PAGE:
Time to downsize the American empire: An interview with Northwestern historian Daniel Immerwahr – Evanston RoundTable

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In the latest installment of its occasional opinion series, “Snap Out of It, America!” The New York Times on November 7 featured a provocative article titled “The Strange, Sad Death of America’s Political Imagination.”

Daniel Immerwahr
Northwestern Professor Daniel Immerwahr. (Courtesy of the author)

Written by Northwestern Professor Daniel Immerwahr, the piece asserted that since 1945 the U.S. has “assumed a position of armed primacy over the planet.” In addition, Immerwahr argued, unelected officials in the National Security Council, CIA and Federal Reserve began exerting undue control over international affairs, foreign policy and monetary policy. These parallel developments were not accidental, in Immerwahr’s opinion. “The federal government doesn’t just run the United States; it seeks to run the world. And it’s hard to do that while remaining open to domestic democracy.” The result, he said, was an “opaque government [that] favors insiders who know how to work its levers.”

This premise is the subject of Immerwahr’s 2019 book, “How to Hide an Empire: A History of the Greater United States,” which The New York Times called “Wry, readable and often astonishing … a provocative and absorbing history.”

Immerwahr was educated at the University of California Berkeley, Columbia University and King’s College in Cambridge. He has taught at Berkeley, Columbia and, since 2012, Northwestern. Aside from The New York Times his work has been published in The New Republic, The Washington Post, The New Yorker, The Nation and The Guardian as well as in academic journals. His 2015 book, published by Harvard Press, was “Thinking Small: The U.S. and the Lure of Community Development.”

In a recent interview with the RoundTable (edited for concision and continuity), the professor expanded on his ideas about America’s imperial and military aspirations.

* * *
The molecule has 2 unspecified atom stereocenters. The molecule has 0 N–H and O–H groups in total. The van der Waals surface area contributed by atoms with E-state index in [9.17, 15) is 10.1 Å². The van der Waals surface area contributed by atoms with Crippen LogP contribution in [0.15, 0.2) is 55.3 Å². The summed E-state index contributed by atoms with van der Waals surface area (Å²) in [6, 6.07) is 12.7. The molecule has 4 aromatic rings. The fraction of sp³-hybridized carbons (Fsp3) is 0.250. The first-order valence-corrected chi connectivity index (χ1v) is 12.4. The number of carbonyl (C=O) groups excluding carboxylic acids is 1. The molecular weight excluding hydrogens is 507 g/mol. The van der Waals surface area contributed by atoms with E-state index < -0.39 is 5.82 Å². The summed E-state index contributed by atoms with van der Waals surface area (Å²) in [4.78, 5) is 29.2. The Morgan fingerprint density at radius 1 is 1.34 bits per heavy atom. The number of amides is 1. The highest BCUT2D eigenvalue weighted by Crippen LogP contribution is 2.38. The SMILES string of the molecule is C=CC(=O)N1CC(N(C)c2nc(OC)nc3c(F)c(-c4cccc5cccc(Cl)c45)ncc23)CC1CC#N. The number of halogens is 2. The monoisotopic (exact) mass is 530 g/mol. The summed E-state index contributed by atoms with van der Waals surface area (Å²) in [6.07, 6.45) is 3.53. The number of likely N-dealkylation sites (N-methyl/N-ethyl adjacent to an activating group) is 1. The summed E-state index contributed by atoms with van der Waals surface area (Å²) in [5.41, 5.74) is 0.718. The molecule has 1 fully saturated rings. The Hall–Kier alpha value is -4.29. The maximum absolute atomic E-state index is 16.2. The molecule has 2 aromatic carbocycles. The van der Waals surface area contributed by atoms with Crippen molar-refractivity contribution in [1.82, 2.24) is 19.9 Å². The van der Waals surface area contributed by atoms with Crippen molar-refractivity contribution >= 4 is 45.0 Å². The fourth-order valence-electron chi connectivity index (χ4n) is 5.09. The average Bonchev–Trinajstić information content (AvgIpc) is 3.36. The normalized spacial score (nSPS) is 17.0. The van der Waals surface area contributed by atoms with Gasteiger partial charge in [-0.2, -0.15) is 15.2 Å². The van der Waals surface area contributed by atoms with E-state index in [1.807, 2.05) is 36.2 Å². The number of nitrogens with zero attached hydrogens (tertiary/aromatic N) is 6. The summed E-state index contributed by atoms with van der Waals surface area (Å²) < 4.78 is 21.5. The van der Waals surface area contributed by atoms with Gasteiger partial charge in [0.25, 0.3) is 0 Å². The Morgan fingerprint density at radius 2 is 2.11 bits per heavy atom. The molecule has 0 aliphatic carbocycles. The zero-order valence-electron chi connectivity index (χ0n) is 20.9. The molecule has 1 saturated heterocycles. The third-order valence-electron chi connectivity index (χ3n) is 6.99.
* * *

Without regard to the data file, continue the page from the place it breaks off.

RoundTable: On your website there’s a link to your lecture on, of all things, guano, a fuel as important to the 19th century as oil was to the 20th. And you make the case that the Guano Island Act, passed by Congress in 1856, became the legal basis for the growth of the American empire.

Immerwahr: That became the first time it was legally affirmed that the U.S. could acquire overseas territories, and these territories would “appertain” to the United States. That language continued to come up with respect to much larger annexations later in the 19th century.

RT: You write that today the U.S. has something like 750 military bases in 80 foreign countries and U.S. territories, making us one of the largest empires in history.

Immerwahr: Those are round numbers. The U.S. military does not publicly list all its bases because some are classified and others are too small or obscure. But it does list hundreds of them – last time I checked more than 600. Some countries have a large number of U.S. bases, such as Germany, South Korea and Japan, particularly Okinawa. And then there are other U.S. bases that you hear a lot less about. There’s one on Diego Garcia, a British-held island in the middle of the Indian Ocean, which is an important node in the U.S. military network.